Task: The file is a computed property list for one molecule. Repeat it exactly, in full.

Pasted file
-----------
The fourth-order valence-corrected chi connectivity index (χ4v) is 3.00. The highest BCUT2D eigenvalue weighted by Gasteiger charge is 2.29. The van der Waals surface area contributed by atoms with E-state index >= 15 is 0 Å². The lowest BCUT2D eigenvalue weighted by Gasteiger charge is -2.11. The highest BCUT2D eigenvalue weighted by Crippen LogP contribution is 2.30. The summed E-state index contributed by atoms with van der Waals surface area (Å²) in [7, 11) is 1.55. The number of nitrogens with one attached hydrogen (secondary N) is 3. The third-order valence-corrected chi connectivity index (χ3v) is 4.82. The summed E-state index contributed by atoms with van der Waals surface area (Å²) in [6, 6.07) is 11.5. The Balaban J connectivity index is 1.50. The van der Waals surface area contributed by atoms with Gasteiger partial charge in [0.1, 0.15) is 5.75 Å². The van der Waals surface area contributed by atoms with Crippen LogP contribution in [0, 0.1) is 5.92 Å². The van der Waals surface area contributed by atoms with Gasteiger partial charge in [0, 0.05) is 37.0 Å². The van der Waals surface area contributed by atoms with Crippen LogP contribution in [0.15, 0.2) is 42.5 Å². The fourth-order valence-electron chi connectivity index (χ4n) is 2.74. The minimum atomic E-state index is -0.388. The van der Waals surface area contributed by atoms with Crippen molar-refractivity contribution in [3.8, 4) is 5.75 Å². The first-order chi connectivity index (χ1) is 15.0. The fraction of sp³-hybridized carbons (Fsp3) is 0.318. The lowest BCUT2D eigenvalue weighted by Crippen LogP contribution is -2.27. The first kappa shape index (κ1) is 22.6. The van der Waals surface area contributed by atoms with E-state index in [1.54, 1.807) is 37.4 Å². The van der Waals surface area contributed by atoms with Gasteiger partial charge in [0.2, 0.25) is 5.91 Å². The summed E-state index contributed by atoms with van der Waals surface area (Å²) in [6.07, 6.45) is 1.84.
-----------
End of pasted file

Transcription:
The fourth-order valence-corrected chi connectivity index (χ4v) is 3.00. The highest BCUT2D eigenvalue weighted by Gasteiger charge is 2.29. The van der Waals surface area contributed by atoms with E-state index >= 15 is 0 Å². The lowest BCUT2D eigenvalue weighted by Gasteiger charge is -2.11. The highest BCUT2D eigenvalue weighted by Crippen LogP contribution is 2.30. The summed E-state index contributed by atoms with van der Waals surface area (Å²) in [7, 11) is 1.55. The number of nitrogens with one attached hydrogen (secondary N) is 3. The third-order valence-corrected chi connectivity index (χ3v) is 4.82. The summed E-state index contributed by atoms with van der Waals surface area (Å²) in [6, 6.07) is 11.5. The Balaban J connectivity index is 1.50. The van der Waals surface area contributed by atoms with Gasteiger partial charge in [0.1, 0.15) is 5.75 Å². The van der Waals surface area contributed by atoms with Crippen LogP contribution in [0, 0.1) is 5.92 Å². The van der Waals surface area contributed by atoms with Gasteiger partial charge in [0, 0.05) is 37.0 Å². The van der Waals surface area contributed by atoms with Crippen LogP contribution in [0.15, 0.2) is 42.5 Å². The fourth-order valence-electron chi connectivity index (χ4n) is 2.74. The minimum atomic E-state index is -0.388. The van der Waals surface area contributed by atoms with Crippen molar-refractivity contribution in [3.8, 4) is 5.75 Å². The first-order chi connectivity index (χ1) is 15.0. The fraction of sp³-hybridized carbons (Fsp3) is 0.318. The lowest BCUT2D eigenvalue weighted by Crippen LogP contribution is -2.27. The first kappa shape index (κ1) is 22.6. The van der Waals surface area contributed by atoms with E-state index in [1.54, 1.807) is 37.4 Å². The van der Waals surface area contributed by atoms with Gasteiger partial charge in [0.2, 0.25) is 5.91 Å². The summed E-state index contributed by atoms with van der Waals surface area (Å²) in [6.07, 6.45) is 1.84.